b. Railways Rolling Stock (duly signed in 2007)15
c. Space Assets (duly signed in 2012)16
d. Mining, Agricultural and Construction Equipment (signed in 2019)17

AIRCRAFT PROTOCOL

v Introduction

Ø The Protocol to the Convention on International Interests in Mobile Equipment
on matters specific to aircraft equipment or the Aircraft Protocol (hereinafter
referred to as ‘the Protocol’) was signed immediately along with the Convention i.e. in
the year 200118 and as the name suggests this Protocol is specific to matters related to
aircraft equipment.

Ø At present 78 countries have ratified to this Protocol.19

Ø Accession process to this Protocol is similar to the process laid down in the Convention.

Ø This Protocol was drafted in compliance with the International Civil Aviation, signed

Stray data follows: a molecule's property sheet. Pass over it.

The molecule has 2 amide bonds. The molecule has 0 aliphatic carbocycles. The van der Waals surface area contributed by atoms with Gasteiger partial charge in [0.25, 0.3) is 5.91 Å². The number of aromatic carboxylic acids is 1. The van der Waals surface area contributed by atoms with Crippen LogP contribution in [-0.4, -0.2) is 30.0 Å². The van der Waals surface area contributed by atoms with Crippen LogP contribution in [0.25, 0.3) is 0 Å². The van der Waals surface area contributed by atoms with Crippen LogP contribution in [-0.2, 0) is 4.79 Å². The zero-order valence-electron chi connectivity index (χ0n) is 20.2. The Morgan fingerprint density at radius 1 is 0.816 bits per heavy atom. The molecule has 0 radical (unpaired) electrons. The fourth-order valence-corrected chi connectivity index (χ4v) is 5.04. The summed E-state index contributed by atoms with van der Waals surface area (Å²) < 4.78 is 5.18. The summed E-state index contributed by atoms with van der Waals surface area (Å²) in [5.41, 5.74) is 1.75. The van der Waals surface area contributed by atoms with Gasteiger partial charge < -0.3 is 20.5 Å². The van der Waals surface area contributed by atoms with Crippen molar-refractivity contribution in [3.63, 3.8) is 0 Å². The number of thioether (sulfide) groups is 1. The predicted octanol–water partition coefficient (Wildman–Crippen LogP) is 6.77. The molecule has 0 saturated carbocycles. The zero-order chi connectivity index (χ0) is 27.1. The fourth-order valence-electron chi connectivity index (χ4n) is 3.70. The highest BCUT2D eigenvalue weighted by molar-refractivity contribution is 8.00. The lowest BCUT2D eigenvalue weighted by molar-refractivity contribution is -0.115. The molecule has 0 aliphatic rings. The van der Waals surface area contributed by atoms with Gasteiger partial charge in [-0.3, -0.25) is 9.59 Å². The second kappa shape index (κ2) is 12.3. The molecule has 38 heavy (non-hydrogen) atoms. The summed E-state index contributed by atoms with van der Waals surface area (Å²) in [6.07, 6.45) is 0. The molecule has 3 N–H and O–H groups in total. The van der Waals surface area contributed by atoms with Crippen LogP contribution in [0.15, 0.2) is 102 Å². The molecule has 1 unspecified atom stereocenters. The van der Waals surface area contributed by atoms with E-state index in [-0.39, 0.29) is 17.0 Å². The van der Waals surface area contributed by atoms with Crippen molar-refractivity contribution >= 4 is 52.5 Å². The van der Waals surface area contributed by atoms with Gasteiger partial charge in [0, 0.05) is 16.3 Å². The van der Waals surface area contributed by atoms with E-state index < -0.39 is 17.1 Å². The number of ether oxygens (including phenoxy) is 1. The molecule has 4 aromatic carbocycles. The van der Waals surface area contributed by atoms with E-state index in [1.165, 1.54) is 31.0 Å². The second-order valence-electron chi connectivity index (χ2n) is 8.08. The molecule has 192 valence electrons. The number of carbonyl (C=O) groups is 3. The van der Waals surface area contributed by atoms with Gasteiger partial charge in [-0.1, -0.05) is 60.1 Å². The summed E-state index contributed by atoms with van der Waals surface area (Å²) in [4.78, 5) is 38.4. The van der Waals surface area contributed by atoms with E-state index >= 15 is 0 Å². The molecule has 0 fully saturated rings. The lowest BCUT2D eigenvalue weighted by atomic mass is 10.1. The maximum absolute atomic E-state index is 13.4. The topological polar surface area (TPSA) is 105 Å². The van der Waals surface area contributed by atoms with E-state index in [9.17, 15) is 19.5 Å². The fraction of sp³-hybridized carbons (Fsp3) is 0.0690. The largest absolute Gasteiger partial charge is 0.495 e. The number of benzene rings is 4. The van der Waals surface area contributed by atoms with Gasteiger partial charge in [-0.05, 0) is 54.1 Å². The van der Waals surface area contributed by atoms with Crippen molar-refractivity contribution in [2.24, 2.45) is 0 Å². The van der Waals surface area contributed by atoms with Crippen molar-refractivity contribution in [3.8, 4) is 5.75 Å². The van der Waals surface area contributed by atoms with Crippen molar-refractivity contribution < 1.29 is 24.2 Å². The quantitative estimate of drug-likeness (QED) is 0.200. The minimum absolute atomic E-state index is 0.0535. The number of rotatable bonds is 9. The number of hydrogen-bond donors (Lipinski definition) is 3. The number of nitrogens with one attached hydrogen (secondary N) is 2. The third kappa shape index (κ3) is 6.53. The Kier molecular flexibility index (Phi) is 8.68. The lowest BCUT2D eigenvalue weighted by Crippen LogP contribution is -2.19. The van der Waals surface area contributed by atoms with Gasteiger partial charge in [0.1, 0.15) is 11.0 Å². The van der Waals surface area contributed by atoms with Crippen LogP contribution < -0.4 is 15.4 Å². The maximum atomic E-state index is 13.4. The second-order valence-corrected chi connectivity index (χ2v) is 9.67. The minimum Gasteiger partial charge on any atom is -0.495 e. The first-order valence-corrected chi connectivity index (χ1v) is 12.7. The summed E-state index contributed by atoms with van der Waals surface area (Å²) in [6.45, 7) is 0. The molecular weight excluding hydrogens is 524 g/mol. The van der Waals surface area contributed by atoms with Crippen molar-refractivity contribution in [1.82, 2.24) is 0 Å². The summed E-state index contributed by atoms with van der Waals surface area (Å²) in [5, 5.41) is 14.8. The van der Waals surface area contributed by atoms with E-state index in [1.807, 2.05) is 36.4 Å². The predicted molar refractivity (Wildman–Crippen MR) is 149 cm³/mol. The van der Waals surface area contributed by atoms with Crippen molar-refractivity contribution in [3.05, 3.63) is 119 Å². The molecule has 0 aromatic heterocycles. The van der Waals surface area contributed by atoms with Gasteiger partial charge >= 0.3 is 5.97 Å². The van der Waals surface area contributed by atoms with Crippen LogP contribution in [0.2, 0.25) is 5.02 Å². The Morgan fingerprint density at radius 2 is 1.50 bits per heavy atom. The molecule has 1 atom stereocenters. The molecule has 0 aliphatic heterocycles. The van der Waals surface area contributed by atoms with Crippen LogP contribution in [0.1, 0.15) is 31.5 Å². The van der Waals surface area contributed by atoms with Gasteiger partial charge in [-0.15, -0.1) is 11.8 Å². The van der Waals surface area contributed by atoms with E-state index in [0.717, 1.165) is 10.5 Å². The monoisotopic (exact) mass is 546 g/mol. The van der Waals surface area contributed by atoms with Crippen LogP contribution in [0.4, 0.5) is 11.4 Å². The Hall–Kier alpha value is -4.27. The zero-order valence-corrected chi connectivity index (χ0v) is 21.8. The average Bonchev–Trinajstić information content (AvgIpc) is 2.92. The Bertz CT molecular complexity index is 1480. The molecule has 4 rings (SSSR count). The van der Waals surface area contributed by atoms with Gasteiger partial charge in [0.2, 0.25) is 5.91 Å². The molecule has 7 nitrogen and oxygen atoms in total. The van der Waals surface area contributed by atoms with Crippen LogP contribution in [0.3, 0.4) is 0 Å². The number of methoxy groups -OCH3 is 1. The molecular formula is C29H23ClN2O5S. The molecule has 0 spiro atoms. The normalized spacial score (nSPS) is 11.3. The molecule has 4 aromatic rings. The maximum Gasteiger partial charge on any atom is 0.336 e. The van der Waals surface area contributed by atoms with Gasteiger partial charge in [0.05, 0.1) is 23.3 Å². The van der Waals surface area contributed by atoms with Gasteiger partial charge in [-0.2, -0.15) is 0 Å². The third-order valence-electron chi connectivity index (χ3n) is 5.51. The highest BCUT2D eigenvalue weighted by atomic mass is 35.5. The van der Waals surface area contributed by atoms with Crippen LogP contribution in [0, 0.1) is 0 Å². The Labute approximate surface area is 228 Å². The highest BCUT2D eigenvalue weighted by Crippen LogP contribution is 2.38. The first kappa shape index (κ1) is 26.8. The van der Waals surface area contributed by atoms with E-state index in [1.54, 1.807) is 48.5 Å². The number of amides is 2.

in the year 1994 at Chicago which deals with coordinating and regulating international
air travel.20

15 The rail protocol is being coordinated by UNIDROIT with the close cooperation of OTIF, 41 member State
(mainly European) Intergovernmental Organization for International Carriage by Rail, headquartered in Berne.
16 The space protocol is being developed by UNIDROIT with the cooperation of the U.N. committee on peaceful
uses of outer space.
17 On November 22, 2019, this protocol was introduced to the Convention, adopted in Pretoria, South Africa. See
https://www.unidroit.org/570-instruments/security-interests/cape-town-convention-mac-protocol-2019/2717-
protocol-to-the-convention-on-international-interests-in-mobile-equipment-on-matters-specific-to-mac-procotol-
test-pretoria-november-2019.
18 Protocol to the Convention on International Interests in Mobile Equipment on Matters Specific to Aircraft
Equipment, http://www.unidroit.org/instruments/security-interests/aircraft-protocol
19 Protocol To The Convention On International Interests In Mobile Equipment On Matters Specific To Aircraft
Equipment - Status, http://www.unidroit.org/status-2001capetown-aircraft